We have all heard people talk about the importance of communication. Counselors discuss this with couples struggling in marriage, motivational gurus lecture about communication in their seminars, coaches discuss this with their teams, business owners express this need to their employees, and friendships are often forged based on communication nuances. The ability to transmit and receive certain messages is not only fundamental to our human society, but it is one of the keys to personal and career success.
Some of us struggle with certain articulation styles, more so than others, and for some, it seems to come so easy. We all know that person with the silver tongue who effortlessly performs their oral opportunities in a manner that is so fluid, it's almost painful to those us who are more linguistically challenged. Then there are those who speak more comfortably while camouflaged behind pen and paper, and can craft messages that are virtually poetic. Others speak with their hands, through disciplined work ethic, and as many will agree, "Action speaks louder than words." Point is, we all have our own knack or comfort zones on how we express ourselves and our messages to others. Isn't that a neat thing? Variety is the spice of life, and our vast communication styles certainly tend to spice things up a bit, wouldn't you say?
Good communication goes well beyond projecting a message, and some folks will contend that good communication starts with listening; perhaps that's why God gave us two ears, but only one mouth! Wow, could you imagine what it be like if we had a mouth on both sides of our face? It would probably resemble Yogi Berra's observation in "It was impossible to get a conversation going because everybody was too busy talking!"
These days, technology has morphed communication options into something that even Thomas Edison would likely never envisioned. We've gone from smoke signals to telegrams, landline phones to bag phones, small cell phones to smart phones, internet to texting, and tweeting, and Facebook and YouTube. I'm sure I left something out. Some may ponder that this entrée of electronic communication devices has actually diminished our communication relationships. Face to face discussions are generally accepted as the most effective way to establish communication traction, while building personal relationship integrity, and the sound and inflection of one's voice over the phone provides some degree of communication quality that may be lost through an email. Has our society lost some of its warm, personal touch by relying too much on social media? Perhaps, but electronic communication does indeed create tremendous expediency and efficiency in reaching groups of people in a convenient and affordable manner. Even Boy Scouts of America is looking at integrating social media into their scouting repertoire in order to cultivate relevancy within today's young generation and will use this technology adaptation as a platform for teaching the importance of responsible communication style. Maybe we'd all be well advised to have pause before we push the "Send" button!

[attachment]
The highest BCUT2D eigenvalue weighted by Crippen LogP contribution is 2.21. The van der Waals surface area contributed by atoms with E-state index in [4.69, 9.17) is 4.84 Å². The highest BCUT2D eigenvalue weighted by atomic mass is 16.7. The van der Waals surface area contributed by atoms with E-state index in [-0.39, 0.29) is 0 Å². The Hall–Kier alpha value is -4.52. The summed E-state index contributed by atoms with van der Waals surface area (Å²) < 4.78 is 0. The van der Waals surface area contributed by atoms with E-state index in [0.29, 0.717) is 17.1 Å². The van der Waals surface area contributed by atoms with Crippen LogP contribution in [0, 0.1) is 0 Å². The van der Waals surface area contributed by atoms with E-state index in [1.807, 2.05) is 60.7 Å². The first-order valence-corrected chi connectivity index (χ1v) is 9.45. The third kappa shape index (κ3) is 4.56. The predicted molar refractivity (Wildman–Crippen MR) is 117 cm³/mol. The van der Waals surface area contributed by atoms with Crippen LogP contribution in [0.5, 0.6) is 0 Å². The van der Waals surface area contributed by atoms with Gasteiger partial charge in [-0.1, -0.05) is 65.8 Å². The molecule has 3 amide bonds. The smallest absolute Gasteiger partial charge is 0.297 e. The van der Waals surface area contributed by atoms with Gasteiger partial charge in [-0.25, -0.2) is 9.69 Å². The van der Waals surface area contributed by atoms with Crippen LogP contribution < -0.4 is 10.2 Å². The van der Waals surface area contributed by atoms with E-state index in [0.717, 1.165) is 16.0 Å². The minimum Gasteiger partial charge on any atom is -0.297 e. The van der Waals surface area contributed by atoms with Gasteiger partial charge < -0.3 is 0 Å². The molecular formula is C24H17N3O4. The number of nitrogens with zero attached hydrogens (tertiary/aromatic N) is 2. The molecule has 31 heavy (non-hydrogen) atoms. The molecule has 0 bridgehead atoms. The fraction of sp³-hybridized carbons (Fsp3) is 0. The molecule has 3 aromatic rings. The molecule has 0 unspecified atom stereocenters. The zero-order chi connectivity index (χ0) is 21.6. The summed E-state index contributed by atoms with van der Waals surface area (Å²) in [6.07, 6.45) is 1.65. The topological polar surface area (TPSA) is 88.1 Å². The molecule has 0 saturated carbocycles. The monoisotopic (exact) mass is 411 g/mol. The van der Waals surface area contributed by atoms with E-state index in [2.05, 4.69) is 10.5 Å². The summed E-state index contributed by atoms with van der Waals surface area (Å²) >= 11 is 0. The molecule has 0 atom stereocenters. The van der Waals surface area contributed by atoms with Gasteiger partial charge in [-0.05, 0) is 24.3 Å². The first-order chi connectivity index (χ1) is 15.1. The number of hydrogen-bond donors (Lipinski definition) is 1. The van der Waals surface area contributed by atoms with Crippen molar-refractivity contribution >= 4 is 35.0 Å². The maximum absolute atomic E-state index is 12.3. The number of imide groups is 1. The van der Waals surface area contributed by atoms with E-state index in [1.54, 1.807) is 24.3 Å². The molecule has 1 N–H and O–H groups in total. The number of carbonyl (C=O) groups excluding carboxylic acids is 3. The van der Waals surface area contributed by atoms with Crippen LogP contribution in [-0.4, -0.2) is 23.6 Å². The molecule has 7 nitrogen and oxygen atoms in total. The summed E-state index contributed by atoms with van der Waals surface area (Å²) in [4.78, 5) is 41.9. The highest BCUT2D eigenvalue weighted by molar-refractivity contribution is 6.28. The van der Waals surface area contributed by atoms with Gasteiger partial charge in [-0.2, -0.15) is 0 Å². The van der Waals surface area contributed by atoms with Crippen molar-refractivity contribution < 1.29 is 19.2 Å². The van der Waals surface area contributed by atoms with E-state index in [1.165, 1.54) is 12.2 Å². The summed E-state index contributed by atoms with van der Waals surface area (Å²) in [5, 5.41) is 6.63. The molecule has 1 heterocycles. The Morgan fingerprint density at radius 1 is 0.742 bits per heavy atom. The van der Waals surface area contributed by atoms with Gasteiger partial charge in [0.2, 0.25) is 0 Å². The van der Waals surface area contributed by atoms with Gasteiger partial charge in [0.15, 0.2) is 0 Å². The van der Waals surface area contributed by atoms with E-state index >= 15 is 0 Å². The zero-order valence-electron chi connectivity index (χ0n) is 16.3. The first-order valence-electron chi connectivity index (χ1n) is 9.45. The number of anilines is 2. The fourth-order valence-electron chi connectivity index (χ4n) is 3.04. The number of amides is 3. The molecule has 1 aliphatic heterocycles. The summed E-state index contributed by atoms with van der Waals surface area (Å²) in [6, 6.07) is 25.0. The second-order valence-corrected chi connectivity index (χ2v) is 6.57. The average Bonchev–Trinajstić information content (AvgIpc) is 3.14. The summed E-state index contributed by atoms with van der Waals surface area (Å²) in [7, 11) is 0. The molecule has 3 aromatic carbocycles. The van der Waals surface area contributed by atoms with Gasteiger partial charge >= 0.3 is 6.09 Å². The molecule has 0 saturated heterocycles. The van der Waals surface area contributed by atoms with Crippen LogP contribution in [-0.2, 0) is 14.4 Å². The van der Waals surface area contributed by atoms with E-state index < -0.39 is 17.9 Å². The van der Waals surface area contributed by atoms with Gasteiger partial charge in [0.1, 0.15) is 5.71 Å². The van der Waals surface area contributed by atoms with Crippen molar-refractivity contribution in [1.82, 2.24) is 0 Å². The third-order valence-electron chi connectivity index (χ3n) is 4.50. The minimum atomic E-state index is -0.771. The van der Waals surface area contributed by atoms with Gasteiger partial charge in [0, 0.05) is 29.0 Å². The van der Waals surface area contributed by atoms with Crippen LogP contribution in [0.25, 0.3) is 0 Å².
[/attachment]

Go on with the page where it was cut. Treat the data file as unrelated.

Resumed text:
According to Webster, there are many different definitions of "communication," most of which are pretty similar. The one that I like the most is simple; "Personal rapport." To me that sums up much of what we can accomplish through good communication. This analysis is congruent with the late psychologist, Rollo May's philosophy of "Communication leads to community, that is, to understanding, intimacy and mutual valuing." Bingo, now we are getting somewhere.
WSI's ability to function effectively and efficiently is largely predicated on our ability to communicate well at all levels. It begins with appropriate information exchange prior to the hunt being booked, office coordination to help with our clients' preparation, in the field between the hunter and guide, in camp with the cook and camp manager, and after completion of the hunt to ensure appropriate handling of taxidermy and any loose ends that often need to be sorted out.
Our WSI communication is important between all of our staffers, with our landowners we work with who graciously open their gates to us and our clients, and even with folks who we interface with such as state wildlife agency personnel. And this WSI related communication should be a two-way street, meaning our clients should always feel welcome to ask questions or inquire about concerns or interests. We welcome your input. We need your input. Your communication within our WSI circle speaks to May's sentiment of communication leading to community.....our WSI community; Your WSI community.
And speaking of communication, we have a great WSI ENews lined up for you right here, so please click on the link below. Thanks for taking the time to peruse this, and we'll look forward to catching next time.
Click here to download our March 23, 2012 ENews Letter.